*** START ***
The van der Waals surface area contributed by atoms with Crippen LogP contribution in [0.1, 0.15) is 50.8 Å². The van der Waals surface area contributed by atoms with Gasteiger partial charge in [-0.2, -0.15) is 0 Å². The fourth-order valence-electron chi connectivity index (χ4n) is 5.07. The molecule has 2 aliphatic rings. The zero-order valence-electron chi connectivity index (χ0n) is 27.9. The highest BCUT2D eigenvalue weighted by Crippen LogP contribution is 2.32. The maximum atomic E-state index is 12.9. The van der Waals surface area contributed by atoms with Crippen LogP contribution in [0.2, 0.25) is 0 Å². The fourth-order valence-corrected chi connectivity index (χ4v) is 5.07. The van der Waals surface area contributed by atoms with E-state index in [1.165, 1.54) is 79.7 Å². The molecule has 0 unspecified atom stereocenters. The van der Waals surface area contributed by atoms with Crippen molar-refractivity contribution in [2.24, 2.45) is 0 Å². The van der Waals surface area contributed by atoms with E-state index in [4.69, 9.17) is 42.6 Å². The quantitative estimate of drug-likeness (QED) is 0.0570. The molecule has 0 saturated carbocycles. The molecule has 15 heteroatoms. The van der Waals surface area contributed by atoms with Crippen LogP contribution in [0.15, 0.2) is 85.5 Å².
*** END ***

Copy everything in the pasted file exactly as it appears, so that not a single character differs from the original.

The van der Waals surface area contributed by atoms with Crippen LogP contribution in [0.1, 0.15) is 50.8 Å². The van der Waals surface area contributed by atoms with Gasteiger partial charge in [-0.2, -0.15) is 0 Å². The fourth-order valence-electron chi connectivity index (χ4n) is 5.07. The molecule has 2 aliphatic rings. The zero-order valence-electron chi connectivity index (χ0n) is 27.9. The highest BCUT2D eigenvalue weighted by Crippen LogP contribution is 2.32. The maximum atomic E-state index is 12.9. The van der Waals surface area contributed by atoms with Crippen LogP contribution in [0.2, 0.25) is 0 Å². The fourth-order valence-corrected chi connectivity index (χ4v) is 5.07. The van der Waals surface area contributed by atoms with E-state index in [1.165, 1.54) is 79.7 Å². The molecule has 0 unspecified atom stereocenters. The van der Waals surface area contributed by atoms with Crippen molar-refractivity contribution in [2.24, 2.45) is 0 Å². The van der Waals surface area contributed by atoms with E-state index in [4.69, 9.17) is 42.6 Å². The quantitative estimate of drug-likeness (QED) is 0.0570. The molecule has 0 saturated carbocycles. The molecule has 15 heteroatoms. The van der Waals surface area contributed by atoms with Crippen LogP contribution in [0.15, 0.2) is 85.5 Å².